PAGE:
Back in the zone

August 31, 2009 at 19:41 (1)

Returned to writing duties today and wrote another 10 pages of my new book (part of the series which I hope to follow up The Thin Executioner and the Mr Crepsley books with). I always hate taking a break halfway through a first draft — ideally I like to push on from start to finish without any interruptions, so that I can stay within the world of the story. It’s a bit awkward when I have to break for a couple of weeks, as I have to try and get back into the mindset of the book and pick up the reins again. But with all the travelling I do these days, I sometimes I have to take a break whether I like it or not. When I come back from a break, I’m always a bit nervous, wondering if the words will come again, or if I’ll struggle to complete the tale. But thankfully, on this book at least, that hasn’t happened and I slipped back into the story today as if I’d never been away. I suspect this is a book I’ll have to edit down a bit later on — there’s a lot of dialogue in it — but as I’ve said often in past blogs, when you’re working on a first draft, it’s always better to put in too much than too little.

I received a very sweet email from a lady called Michelle in America a few days ago:

I wanted to thank you for your Cirque du Freak series. I purchased the Cirque du Freak series for our middle school students. When one of our learning disabled students came to me raving about how much he loved your series, and how he’d read every single book, I knew something amazing was happening. This was a young man who I’d known for 3 years. I’d never seen him interested in any book.

Keeping this in mind, I thought I’d try the book with my son, Conor, who is dyslexic. While he’s very bright and does very well in math and science, his dyslexia makes him avoid reading aloud, and reading silently. My husband and I decided it was worth a try to see if he’d like Cirque du Freak: A Living Nightmare. Conor wanted us to read it aloud with him, so took turns with us reading and then with him. Conor and his father are now on the final book in your series.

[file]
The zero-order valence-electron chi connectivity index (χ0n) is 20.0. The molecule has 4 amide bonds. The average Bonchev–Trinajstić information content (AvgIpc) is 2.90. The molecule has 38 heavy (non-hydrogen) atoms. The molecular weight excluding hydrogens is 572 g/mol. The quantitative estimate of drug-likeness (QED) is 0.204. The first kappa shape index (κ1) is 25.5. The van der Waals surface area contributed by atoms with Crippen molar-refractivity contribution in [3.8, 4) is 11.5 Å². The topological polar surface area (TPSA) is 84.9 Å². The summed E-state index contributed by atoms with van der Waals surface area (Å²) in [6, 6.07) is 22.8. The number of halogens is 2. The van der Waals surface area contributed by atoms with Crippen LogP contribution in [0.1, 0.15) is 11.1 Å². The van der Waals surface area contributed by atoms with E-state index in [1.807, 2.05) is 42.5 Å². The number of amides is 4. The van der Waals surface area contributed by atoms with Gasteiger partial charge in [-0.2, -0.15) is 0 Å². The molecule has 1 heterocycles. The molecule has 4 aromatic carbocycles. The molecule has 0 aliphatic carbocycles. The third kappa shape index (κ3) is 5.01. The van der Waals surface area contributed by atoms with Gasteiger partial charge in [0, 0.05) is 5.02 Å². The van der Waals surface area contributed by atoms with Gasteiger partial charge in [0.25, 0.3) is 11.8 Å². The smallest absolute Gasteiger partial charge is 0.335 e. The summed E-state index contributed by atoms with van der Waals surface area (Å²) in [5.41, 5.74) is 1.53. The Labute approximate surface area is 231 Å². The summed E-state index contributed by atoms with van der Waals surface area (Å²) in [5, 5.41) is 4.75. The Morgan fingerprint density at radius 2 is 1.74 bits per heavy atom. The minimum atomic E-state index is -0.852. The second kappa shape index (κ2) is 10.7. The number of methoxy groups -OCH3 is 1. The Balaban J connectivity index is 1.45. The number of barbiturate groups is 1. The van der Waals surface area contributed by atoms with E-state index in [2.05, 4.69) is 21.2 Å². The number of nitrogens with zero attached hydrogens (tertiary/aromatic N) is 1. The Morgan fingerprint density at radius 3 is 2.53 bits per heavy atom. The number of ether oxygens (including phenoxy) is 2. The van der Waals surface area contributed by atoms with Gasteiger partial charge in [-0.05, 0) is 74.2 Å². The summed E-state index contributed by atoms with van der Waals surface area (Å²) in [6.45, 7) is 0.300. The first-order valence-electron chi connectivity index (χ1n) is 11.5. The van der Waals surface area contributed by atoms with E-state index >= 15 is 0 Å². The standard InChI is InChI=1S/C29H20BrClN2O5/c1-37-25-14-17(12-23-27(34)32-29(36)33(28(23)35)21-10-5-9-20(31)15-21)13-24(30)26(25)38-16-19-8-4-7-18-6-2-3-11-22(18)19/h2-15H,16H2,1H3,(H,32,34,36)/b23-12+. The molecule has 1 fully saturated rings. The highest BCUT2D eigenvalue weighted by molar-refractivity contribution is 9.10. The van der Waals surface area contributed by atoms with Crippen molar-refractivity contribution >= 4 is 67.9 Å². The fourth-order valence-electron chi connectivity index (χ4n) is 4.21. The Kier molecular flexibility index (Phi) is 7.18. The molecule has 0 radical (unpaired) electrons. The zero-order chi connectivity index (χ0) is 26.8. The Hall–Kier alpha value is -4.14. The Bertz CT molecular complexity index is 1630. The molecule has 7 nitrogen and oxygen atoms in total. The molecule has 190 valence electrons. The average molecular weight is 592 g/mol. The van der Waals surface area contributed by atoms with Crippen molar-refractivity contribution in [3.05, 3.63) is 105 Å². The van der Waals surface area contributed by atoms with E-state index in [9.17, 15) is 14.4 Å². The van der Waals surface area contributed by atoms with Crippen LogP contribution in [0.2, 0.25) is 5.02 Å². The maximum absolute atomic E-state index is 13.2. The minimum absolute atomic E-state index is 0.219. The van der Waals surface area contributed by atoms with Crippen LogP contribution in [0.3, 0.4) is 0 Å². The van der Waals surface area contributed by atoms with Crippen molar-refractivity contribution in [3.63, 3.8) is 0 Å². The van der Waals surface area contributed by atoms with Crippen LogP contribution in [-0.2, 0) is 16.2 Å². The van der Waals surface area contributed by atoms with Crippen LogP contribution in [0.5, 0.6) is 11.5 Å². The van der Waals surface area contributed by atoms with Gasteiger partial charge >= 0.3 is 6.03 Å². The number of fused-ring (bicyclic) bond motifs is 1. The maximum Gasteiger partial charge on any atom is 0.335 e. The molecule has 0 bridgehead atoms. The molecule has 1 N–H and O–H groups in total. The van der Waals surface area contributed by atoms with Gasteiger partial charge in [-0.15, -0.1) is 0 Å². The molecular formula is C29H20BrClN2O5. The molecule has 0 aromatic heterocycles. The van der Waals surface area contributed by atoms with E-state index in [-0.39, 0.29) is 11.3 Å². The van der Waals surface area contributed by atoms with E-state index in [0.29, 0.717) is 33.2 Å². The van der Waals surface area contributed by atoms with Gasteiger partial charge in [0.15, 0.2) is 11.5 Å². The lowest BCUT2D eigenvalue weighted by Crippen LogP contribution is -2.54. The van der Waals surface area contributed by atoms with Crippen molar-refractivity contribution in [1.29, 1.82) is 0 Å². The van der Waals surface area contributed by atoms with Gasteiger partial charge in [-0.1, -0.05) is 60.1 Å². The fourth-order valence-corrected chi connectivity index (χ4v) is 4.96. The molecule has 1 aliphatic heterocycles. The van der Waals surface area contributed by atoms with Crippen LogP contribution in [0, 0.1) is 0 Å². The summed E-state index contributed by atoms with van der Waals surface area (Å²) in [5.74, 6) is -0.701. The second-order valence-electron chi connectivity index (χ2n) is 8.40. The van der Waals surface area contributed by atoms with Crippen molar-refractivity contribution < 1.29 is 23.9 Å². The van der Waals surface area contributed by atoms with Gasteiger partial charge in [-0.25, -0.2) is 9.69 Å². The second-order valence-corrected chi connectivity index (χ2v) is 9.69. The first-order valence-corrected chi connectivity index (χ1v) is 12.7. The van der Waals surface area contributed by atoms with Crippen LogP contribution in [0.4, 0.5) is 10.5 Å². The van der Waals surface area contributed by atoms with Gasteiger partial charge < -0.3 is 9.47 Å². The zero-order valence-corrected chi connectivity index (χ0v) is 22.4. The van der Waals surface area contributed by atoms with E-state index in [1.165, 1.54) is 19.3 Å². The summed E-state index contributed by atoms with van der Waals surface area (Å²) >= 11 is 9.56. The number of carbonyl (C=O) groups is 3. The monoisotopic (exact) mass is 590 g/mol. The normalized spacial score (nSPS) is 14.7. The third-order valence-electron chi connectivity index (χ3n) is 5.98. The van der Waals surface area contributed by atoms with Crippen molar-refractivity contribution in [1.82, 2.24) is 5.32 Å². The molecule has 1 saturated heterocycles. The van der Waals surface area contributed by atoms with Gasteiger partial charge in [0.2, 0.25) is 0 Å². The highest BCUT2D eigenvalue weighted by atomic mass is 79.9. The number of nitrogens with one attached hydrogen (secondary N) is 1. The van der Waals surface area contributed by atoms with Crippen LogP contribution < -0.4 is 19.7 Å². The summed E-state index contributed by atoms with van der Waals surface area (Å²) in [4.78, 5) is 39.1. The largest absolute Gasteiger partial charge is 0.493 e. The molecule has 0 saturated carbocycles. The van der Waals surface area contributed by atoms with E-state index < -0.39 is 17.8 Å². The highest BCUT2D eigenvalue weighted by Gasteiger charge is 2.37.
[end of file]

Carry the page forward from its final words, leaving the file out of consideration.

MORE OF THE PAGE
Thank you for creating an engaging story that’s shown my son the joy, excitement and adventure a well-told tale can bring. Conor’s great-grandparents were from Sligo and Mayo, Ireland, so I’m sure they’re smiling down from the heavens knowing that an Irishman convinced their grandson that reading is a challenge worth taking.

Awww — emails like that always put a goofy grin on my face!!! I love reaching any new fan, but it’s particularly rewarding when you manage to hook in someone who isn’t a natural reader. It’s one of the reasons I’ve been happy since the start to let a film be made of my books — movies often introduce books to people who otherwise might not take a chance on them. For me, that chance of reaching out to new fans, of enticing non-readers like Conor into my world and being able to share my stories with them, is worth all of the compromises you have to make when you sell your books to Hollywood.


  1. Robbie said,

    Awww!!!!!!!!!! That is so swee to me! I am glad someone who is not really into reading is starting to read your books now and enjoying them. Shows that one man really CAN make a difference. ‘Nuff said.

    A good blog Darren Shan and I hope that you get back into that mindset soon, no matter how long it takes!!!!

    Keep up the good work please by writng more soon, whether that means books, newspaper articles, blogs, or MySpace comments!!!!! Never give up on your work Darren!

    Sincerely, Robbie Rowe

  2. Paul Carroll said,

    Oh that’s so cool! What a great response to your books!

    Ha funny coincidence (or maybe more than coincidence.. =S) — the day you got back into writing was the day *I* got back into writing. All summer I’ve been struggling to write anything, and yesterday I had a giant writing session (can’t just call it a session because that implies I’m getting drunk….) Between yesterday and today I managed to write 10,000 words! I still can’t believe it. It might not all be good, but it’s a start. I can always try edit it down if I have to.

    How many words do you fit on a page, by the way? You say “10 pages,” but how much is that in words?

  3. sandy said,

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